ditto on the great man Quint is, was able to recollect himself, fix his instrument, and resume it all as if nothing happened! oh and i read about that NY cabbie story as well! wow!
stories like these make me believe in humanity again!

thank you for this great post! really: if it were short, it wouldn't have done the subject matter justice nor peaked my interest to lookup all the people mentioned in it!

thank you!

6/19/2008 6:06 AM  
Blogger David said...

Hi Mariam,

I'm really glad you liked the post. :) You ask an interesting question. Some people seem to be born with a talent for music. I think there must be something genetic that is related to musical ability, as musical talent seems to run in families. If a child who might take up piano never sees one, I think the child will probably find some other way to make music. I guess it would depend on the culture the child is born into. As far as I know, all human cultures make music in some form or another. It might be as simple as singing, or it might involve drums, or simple flutes. Anyway, I don't think that a musical child would feel lost or that something was missing, as long as they were able to express music in some way.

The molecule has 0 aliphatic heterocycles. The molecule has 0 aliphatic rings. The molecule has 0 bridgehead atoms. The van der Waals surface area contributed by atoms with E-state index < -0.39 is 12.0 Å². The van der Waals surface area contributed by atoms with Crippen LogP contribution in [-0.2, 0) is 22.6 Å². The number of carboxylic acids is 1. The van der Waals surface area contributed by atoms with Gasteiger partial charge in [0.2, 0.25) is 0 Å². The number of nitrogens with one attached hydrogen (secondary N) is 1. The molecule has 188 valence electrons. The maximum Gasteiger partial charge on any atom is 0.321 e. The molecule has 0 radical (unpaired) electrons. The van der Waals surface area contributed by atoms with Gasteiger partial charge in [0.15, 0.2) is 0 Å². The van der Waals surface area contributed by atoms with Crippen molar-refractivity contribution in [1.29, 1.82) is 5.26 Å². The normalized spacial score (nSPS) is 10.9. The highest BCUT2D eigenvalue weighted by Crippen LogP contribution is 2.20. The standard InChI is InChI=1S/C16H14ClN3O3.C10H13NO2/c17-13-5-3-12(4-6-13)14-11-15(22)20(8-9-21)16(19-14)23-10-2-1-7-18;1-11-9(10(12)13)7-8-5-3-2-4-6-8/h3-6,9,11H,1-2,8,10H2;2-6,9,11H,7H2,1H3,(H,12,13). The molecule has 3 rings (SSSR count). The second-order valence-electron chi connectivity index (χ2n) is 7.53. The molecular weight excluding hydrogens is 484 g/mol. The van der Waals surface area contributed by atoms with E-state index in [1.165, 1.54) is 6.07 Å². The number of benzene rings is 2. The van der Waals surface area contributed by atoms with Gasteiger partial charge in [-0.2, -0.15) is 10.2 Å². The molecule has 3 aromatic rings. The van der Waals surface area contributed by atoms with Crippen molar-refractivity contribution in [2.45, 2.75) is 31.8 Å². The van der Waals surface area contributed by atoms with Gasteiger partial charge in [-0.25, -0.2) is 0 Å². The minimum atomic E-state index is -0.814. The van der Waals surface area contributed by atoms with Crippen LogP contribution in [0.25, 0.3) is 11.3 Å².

I finally saw The Red Violin yesterday. As you said it was certainly intense! There were several expressions of intense love in the movie. There was the love of the instrument maker for his wife and their unborn son. Then there was the love of the English composer/violinist for his mistress. Or, how about the love of the Chinese music teacher who risked his life to save all the violins. Yes, I think that some people still feel love that intensely. However, I thought that some of the ways love was expressed in the movie was quite morbid. I think that in the time of the instrument maker, it was thought that blood held special powers that determined personality traits. As the story is told, it would seem that blood and the soul were very closely linked. The fortune teller was not able to distinguish between the violin maker's wife and the violin itself. It was certainly a very unusual and memorable movie!